Corsair Carbide 400R: Succeeding in Reverseby Dustin Sklavos on September 3, 2011 12:30 AM EST
Assembling the Corsair Carbide 400R
You'll forgive me if this part of the review is pretty boring: putting together the Corsair Carbide 400R was basically a painless procedure that I once again have a very difficult time finding any real faults with. Internally the 400R is very similar to its predecessors, just a little bit smaller. One disappointing loss is the latches Corsair uses for mounting side panels in its other enclosures, with the side panels now affixed using thumbscrews.
Getting the motherboard in was easy enough to do, although the 400R is missing the center "alignment nub" that the other Corsair cases have. On the flipside, the motherboard standoffs were already installed, a much appreciated convenience. I can't stress this enough, and it's something I want other enclosure manufacturers to pay attention to: Corsair designs these things to be as convenient as humanly possible. Whatever their acoustic or thermal properties, Corsair cases are incredibly user friendly. Even the thumbscrews used for the side panels in the 400R are at least loosely attached to the panels themselves, making the screws impossible to lose.
Mounting the optical drive, hard drives, and SSD was almost exactly the same procedure as in previous Corsair cases, except once again Corsair has done us one better. The optical drive mounting system is nigh identical, but the 2.5"/3.5" drive caddies now feature a bar with two pins that snaps in and out of the side of the caddy. In their older design, you'd have to pop a pin out to mount a 2.5" drive, and that pin was hilariously easy to lose. The bar is much bigger and thus much easier to keep somewhere safe. It's a small touch but still an improvement.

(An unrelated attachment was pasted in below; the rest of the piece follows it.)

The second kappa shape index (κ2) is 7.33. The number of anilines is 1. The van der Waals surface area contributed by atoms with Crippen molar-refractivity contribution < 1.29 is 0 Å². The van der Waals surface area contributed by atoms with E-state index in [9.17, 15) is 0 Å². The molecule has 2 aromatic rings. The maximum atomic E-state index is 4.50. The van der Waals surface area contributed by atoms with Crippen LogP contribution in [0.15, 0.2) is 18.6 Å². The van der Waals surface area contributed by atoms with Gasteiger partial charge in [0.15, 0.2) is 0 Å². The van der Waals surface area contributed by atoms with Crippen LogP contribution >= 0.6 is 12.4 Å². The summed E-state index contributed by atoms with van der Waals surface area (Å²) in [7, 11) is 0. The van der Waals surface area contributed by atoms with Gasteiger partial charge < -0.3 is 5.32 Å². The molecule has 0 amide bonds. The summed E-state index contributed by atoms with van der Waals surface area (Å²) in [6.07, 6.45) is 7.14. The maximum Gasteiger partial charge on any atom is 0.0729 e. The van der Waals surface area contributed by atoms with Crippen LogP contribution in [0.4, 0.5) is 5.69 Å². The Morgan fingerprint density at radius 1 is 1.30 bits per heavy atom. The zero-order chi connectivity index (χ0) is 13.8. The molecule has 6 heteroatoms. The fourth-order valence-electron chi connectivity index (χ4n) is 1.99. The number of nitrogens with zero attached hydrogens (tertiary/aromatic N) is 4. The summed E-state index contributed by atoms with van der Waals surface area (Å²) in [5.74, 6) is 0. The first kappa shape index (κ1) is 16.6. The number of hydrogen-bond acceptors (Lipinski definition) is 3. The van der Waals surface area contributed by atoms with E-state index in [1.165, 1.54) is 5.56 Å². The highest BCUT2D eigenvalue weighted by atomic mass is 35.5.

Clearance for the video card was just fine, and the rubber grommets require effort to pop out of the holes around the motherboard tray. The cutout in the tray for heatsink backplates is also a bit bigger now. In fact, getting the power supply in and routing the cabling was relatively simple and resulted in a very clean interior, with my only concern and sticking point being the AUX 12V line (as it so often is). Clearance above the motherboard could stand to be improved, and I'm honestly not 100% certain this is the best case for a 240mm radiator. Corsair swears on their page and on the 400R's spec sheet that there's support, and I'm sure Corsair's own H100 probably fits just fine, but I look at the Asetek 240mm liquid cooler I have handy and become much more skeptical.
Corsair's interior design for the 400R is one of the best I've seen, at least from a user experience perspective. Whether these things work out thermally and acoustically is another matter entirely, but at least the enclosure is very easy to work with.
For noise and thermal testing I figured I'd have a little fun with the Carbide 400R, though, and test a pet theory. I'm of the opinion that side intake fans are oftentimes very effective at improving airflow and as a result can actually reduce fan noise. Outside of SilverStone's rotated enclosure designs, our best-performing cases thus far have had massive intake fans (at least 200mm) mounted on the side panels. Curious to see if there's a pattern here, I mounted two 140mm SilverStone air penetrator fans to the side as intakes and used the included power cables to run them at five volts instead of their native 12. This creates an enclosure with just one exhaust and four intakes, which could very well be an imbalanced design, but isn't that what testing is for?